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Victory over Trail Blazers shows why Pelicans must let DeMarcus Cousins go

by Sam Smith

For the New Orleans Pelicans, it’s the elephant in the locker room.

Theirs has a name: DeMarcus Cousins.

Not that Cousins should take offense even if he is one of the largest people in the NBA at about 213 cm and close to 135 kg.

It’s more that his enormous shadow more figuratively hovers over the Pelicans franchise.

Do the Pelicans re-sign the enormous center with the enormous statistics to an enormous contract this summer despite his enormous injury, a torn Achilles tendon suffered last January?

Pelicans players, especially superstar Anthony Davis, have been saying and doing all the right things, Davis wearing Cousins’ number at the All-Star Game, Cousins on the bench and in the celebration for the Pelicans’ historic playoff sweep of the higher-seeded Portland Trail Blazers as they now await a series with the defending champion Golden State Warriors in the conference semifinals.

It was the Pelicans’ first playoff series win in a decade, the first time Davis, regarded as one of the elite half dozen players in the NBA, was on the winning side in a playoff game in his six years in the NBA.

So the Pelicans must not re-sign Cousins.

It would be the basketball equivalent of an elephant stampede. Very few good things would come of it.

Just a look at how the Portland series showed why the Pelicans are better without a player who can average 25 and 10; because basketball can be a zero sum game. Helping one may take substantially from another.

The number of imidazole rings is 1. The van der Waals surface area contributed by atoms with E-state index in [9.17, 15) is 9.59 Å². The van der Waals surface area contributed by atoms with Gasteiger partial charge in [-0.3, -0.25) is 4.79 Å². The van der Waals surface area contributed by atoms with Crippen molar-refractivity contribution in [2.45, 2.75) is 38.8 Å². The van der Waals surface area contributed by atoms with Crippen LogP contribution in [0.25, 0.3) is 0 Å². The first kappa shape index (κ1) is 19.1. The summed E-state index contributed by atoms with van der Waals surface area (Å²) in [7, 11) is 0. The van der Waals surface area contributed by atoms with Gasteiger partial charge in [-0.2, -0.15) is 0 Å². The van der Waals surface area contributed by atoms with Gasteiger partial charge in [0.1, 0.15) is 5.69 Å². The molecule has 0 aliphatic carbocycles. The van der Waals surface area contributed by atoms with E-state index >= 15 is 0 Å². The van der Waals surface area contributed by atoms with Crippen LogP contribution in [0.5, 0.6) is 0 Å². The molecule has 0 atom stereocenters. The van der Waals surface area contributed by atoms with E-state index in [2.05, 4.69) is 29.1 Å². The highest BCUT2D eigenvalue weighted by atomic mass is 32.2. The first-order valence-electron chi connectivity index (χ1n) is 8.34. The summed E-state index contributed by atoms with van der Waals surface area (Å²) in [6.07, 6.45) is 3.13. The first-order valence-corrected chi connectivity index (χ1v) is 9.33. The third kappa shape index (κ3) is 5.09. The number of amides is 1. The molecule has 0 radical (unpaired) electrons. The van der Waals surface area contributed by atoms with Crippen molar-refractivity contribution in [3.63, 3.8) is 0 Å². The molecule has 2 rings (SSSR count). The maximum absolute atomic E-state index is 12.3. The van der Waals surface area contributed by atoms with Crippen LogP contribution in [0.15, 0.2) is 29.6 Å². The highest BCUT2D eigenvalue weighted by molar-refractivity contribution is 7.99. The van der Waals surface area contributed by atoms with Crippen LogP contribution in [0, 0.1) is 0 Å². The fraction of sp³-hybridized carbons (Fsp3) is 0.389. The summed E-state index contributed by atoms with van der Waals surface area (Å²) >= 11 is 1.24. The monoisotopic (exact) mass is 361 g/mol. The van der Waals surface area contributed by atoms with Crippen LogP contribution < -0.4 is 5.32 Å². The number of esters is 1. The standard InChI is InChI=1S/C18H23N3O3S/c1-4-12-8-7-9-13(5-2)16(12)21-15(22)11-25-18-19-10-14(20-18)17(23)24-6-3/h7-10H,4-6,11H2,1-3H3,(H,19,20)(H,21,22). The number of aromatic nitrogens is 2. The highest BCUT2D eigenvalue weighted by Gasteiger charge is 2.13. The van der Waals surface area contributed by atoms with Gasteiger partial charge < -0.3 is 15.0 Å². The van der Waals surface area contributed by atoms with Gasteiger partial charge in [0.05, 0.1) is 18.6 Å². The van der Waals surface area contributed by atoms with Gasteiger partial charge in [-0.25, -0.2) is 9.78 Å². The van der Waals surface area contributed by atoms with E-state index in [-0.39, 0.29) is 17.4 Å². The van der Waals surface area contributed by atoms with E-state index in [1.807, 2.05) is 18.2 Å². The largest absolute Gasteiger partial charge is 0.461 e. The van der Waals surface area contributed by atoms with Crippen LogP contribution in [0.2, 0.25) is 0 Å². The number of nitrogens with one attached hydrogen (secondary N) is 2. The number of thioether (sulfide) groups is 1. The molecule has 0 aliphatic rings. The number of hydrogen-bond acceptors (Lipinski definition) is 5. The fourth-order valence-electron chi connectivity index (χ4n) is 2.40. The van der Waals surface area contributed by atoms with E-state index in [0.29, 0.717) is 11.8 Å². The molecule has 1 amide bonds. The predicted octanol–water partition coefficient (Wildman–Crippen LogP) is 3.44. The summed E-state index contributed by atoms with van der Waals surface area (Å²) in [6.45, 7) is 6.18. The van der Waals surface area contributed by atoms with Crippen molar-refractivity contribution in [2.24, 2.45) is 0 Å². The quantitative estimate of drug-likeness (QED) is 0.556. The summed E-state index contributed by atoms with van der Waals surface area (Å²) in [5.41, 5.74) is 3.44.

Obviously, Davis was great. He’d be great with Cousins, but he never was great enough because Davis is such a good person. He acquiesced to Cousins way too much. Davis is way better. And it was evident in not just that Davis averaged 33 and 12 in the series. Being up 3-0, New Orleans was going to win. But you still don’t want to give a team at 1-3 life going back to their place. They make it 2-3 and then the pressure is on you to close.

Remember, this was the higher-seeded Portland team. And eventually someone will come back from 0-3. With Portland playing its best game of the series in Game 4, it was Davis with brilliant, powerful putback slams and offensive rebounds over Jusuf Nurkic to save the game down the stretch.

Maybe Cousins gets them, sure. But with Cousins there, Davis is outside.

And it was the defense on Damian Lillard and CJ McCollum that was crucial and pivotal in the series.

The Trail Blazers accomplished that with an aggressive trap, a defense Lillard said he really never saw much, the blitz man staying long enough to force the ball out of Lillard’s hand or make him take a tough shot. Cousins never would have done that, and even if he ever cared to — which he never has in his career — he’s not about to be able to coming back from Achilles surgery, which robs quickness. In addition, with players like Nikola Mirotic, the Pelicans were able to continue switching on the perimeter, which is the approved defensive tactic in the NBA these days and further flummoxed Portland.

Could anyone see Cousins doing that?

And then on the other end slow down the game to accommodate Cousins while Davis stands around watching from outside?

Like in the first half of the season when Davis wasn’t nearly as great?

Cousins has a notorious reputation as a terrible teammate.